Antoinette Bigelow Earned Respect of CU Women

by Silvia Pettem (published in the Daily Camera, January 31, 2010)

In 1910, when Antoinette Bigelow first arrived at the University of Colorado in Boulder to accept the job of dean of women, she wasn’t sure what she had been hired to do. So, she asked CU President James Baker for some direction. He looked her over from head to toe, paused for a few moments, and finally told her that the job was whatever she made of it.

The position of dean of women had been created by the regents in 1901. Previous deans, however, had acted like chaperones—unlike Bigelow who developed a rapport with the coeds and, in return, earned their love and respect.

Bigelow had graduated from Wellesley College and taught in private schools in New York and Boston before earning a master’s degree in English Literature at Columbia University. Failing health, however, influenced her move to Colo.

The single middle-aged-mother-figure was in her early 40s when she began her tenure at CU. For the next few years, she lived with the women students in one of two cottages, at the time the only female dormitory facilities on campus. The rooms were few, and the students (and their dean) had to cook their own meals.

Like a friendly aunt, Bigelow encouraged off-campus women students to bring their lunches—and their joys and concerns—to the cottage, where she provided a blazing fire, a pot of tea, and rapt attention.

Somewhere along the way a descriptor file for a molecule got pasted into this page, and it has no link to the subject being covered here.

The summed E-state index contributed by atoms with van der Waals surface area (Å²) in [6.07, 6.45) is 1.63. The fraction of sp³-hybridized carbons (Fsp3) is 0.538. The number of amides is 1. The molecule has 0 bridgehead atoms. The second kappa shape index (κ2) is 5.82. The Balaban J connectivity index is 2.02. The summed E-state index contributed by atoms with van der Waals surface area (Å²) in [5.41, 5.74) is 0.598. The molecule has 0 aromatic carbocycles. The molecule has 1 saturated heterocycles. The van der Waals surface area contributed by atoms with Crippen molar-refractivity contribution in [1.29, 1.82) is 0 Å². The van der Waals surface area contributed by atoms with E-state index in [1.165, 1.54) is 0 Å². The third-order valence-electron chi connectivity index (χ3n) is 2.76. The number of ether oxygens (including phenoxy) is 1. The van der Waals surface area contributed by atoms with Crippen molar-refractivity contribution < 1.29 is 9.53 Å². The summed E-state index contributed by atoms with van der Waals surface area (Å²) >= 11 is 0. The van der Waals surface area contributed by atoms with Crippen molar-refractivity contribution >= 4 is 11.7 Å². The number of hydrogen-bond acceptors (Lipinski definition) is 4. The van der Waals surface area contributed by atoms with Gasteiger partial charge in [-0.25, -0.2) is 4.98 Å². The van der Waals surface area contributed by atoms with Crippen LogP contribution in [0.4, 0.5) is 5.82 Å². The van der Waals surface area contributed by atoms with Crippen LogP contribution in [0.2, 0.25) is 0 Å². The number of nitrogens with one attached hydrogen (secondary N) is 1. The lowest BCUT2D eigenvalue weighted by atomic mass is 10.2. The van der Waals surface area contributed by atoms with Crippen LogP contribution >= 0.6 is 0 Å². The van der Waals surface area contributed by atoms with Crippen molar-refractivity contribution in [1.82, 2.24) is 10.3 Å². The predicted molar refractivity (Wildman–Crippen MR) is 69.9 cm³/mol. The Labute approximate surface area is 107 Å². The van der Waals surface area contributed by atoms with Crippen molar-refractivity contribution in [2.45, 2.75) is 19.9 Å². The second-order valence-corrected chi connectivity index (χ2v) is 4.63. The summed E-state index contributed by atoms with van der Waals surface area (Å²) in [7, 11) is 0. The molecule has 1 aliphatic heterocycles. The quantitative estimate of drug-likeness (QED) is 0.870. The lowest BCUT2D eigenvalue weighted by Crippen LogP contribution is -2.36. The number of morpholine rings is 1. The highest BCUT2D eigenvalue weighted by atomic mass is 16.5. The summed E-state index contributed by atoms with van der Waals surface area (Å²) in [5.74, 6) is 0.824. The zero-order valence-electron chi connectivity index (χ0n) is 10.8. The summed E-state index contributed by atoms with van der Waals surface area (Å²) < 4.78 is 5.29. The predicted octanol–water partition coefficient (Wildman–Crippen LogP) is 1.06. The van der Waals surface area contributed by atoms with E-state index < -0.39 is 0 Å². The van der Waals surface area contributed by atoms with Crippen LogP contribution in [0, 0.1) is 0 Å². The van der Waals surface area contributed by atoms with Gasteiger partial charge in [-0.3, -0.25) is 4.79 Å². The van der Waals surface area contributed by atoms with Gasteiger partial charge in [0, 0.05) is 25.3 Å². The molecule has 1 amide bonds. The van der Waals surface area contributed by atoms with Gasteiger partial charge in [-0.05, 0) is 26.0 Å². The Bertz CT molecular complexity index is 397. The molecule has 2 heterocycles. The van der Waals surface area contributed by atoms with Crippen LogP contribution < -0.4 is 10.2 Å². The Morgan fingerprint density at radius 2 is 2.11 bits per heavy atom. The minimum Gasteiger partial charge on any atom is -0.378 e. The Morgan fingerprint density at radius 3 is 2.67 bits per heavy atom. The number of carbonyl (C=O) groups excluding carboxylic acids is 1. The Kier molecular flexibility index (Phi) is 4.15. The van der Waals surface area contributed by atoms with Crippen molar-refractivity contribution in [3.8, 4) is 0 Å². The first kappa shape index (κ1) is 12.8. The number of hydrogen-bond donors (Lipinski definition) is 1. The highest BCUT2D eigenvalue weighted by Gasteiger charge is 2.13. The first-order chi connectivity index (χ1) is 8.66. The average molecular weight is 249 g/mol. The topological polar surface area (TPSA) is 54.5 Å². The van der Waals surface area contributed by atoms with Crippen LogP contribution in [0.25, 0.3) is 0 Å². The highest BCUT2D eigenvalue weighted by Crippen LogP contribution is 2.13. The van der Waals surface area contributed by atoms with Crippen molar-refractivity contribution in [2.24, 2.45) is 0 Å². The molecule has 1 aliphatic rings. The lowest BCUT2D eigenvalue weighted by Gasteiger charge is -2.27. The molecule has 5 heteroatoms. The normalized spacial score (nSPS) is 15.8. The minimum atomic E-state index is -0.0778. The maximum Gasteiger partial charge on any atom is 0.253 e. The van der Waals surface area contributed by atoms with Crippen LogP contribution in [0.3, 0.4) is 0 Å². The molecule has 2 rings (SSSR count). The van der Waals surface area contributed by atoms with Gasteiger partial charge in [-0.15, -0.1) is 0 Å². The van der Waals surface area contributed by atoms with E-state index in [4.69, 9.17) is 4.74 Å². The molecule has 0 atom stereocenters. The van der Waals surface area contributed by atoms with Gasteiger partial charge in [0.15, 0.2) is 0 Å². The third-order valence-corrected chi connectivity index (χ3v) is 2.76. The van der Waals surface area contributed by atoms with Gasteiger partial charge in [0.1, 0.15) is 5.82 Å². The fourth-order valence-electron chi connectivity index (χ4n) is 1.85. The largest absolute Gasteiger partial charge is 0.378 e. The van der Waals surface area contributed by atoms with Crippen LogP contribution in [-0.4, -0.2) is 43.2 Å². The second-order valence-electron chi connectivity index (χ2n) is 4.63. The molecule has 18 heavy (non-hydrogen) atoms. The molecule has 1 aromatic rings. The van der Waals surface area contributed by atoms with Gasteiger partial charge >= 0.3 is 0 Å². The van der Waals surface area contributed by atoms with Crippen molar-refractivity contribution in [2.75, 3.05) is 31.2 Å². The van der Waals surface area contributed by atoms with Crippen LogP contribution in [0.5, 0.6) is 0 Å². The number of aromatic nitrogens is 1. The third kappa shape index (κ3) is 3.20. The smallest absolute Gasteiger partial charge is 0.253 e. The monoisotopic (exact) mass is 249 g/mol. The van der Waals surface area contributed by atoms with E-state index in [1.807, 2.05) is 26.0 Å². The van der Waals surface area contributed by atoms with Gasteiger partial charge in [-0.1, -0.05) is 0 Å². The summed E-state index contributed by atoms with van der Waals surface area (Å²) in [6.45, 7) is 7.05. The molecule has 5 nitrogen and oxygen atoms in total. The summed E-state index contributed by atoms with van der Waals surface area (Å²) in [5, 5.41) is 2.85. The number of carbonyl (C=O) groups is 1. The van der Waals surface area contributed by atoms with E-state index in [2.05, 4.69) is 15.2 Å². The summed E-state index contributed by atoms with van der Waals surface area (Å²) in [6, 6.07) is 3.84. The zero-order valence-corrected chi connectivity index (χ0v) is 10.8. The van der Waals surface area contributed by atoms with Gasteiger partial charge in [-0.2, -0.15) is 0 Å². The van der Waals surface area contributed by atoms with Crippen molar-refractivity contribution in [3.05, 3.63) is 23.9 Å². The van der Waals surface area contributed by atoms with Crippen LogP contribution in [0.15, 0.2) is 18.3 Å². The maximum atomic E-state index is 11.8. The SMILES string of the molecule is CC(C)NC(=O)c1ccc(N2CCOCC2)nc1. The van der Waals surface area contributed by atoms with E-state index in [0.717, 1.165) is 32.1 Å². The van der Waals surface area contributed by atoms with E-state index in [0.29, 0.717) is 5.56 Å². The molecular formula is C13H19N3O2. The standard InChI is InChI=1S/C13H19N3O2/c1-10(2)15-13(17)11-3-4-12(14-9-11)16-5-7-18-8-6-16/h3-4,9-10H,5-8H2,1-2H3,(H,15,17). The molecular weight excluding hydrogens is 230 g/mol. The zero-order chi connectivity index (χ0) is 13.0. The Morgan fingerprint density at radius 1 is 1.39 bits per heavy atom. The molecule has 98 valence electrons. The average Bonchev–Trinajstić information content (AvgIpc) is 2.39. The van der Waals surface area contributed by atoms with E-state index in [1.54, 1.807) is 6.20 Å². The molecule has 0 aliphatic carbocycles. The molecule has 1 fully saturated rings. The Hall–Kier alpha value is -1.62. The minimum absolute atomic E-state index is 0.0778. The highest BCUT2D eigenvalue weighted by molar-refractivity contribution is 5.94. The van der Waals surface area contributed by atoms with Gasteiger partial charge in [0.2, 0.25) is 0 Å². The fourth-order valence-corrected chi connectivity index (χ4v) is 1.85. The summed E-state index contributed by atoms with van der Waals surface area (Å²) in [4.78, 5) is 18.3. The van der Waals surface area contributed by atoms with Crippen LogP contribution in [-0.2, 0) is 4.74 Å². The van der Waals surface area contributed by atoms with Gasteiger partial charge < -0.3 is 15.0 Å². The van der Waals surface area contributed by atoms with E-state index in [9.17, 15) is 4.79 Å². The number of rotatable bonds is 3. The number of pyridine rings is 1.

During the following years, Bigelow taught English literature, continued as dean of women, and lobbied hard for new student housing, particularly for freshmen women. In 1928, she retired as dean, but she stayed on as an associate professor.

In 1933, her wish for new housing for women finally was underway. The regents had accepted a loan of $550,000 from the Reconstruction Finance Corporation, part of President Franklin D. Roosevelt’s “New Deal.” The dormitory, named Sewall Hall, honored CU’s first president, Joseph Sewall, and was completed by the fall of 1934.

All incoming freshman women were required to live in Sewall Hall. The building was designed in the shape of an “H,” with four distinct residence units. Bigelow Hall was the southwestern portion of the complex.

Bigelow died in 1939, at the age of 71. The pastor of Boulder’s Congregational Church held a gravesite service in Gold Hill where the former dean had a summer home. Her ashes were buried under wild flowers in an aspen grove in the town’s small mountain cemetery. A flat engraved stone still marks the spot today.

Three more deans of women oversaw the university women’s needs in the years to come, ending with Pauline Parish who served in the 1960s. Afterwards, the former dean of women’s position was combined with that of the former dean of men into the dean of students. Reflecting changes in society, the university no longer parented its students, and both women and men were encouraged to learn to live on their own.

During her time, Bigelow filled a need in the lives of women students. Besides protecting them, she empowered them. Maybe that’s what President Baker had in mind all along.

(Silvia Pettem was a resident of Bigelow Hall during the 1965-1966 school year.)

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